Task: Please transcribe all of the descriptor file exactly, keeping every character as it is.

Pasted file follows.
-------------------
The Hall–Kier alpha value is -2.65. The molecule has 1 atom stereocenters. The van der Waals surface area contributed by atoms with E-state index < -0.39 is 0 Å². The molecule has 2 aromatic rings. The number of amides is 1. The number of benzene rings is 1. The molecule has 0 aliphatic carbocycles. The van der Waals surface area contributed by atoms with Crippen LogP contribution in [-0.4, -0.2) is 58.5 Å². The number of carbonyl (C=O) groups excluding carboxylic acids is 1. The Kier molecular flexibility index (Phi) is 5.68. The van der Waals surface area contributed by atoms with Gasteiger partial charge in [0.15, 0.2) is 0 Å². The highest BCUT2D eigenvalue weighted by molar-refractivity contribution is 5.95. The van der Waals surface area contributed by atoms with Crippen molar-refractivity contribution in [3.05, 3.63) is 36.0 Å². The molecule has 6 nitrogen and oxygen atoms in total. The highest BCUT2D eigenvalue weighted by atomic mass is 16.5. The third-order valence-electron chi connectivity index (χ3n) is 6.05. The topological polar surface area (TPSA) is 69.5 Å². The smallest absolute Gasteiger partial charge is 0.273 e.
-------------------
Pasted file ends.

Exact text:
The Hall–Kier alpha value is -2.65. The molecule has 1 atom stereocenters. The van der Waals surface area contributed by atoms with E-state index < -0.39 is 0 Å². The molecule has 2 aromatic rings. The number of amides is 1. The number of benzene rings is 1. The molecule has 0 aliphatic carbocycles. The van der Waals surface area contributed by atoms with Crippen LogP contribution in [-0.4, -0.2) is 58.5 Å². The number of carbonyl (C=O) groups excluding carboxylic acids is 1. The Kier molecular flexibility index (Phi) is 5.68. The van der Waals surface area contributed by atoms with Gasteiger partial charge in [0.15, 0.2) is 0 Å². The highest BCUT2D eigenvalue weighted by molar-refractivity contribution is 5.95. The van der Waals surface area contributed by atoms with Crippen molar-refractivity contribution in [3.05, 3.63) is 36.0 Å². The molecule has 6 nitrogen and oxygen atoms in total. The highest BCUT2D eigenvalue weighted by atomic mass is 16.5. The third-order valence-electron chi connectivity index (χ3n) is 6.05. The topological polar surface area (TPSA) is 69.5 Å². The smallest absolute Gasteiger partial charge is 0.273 e.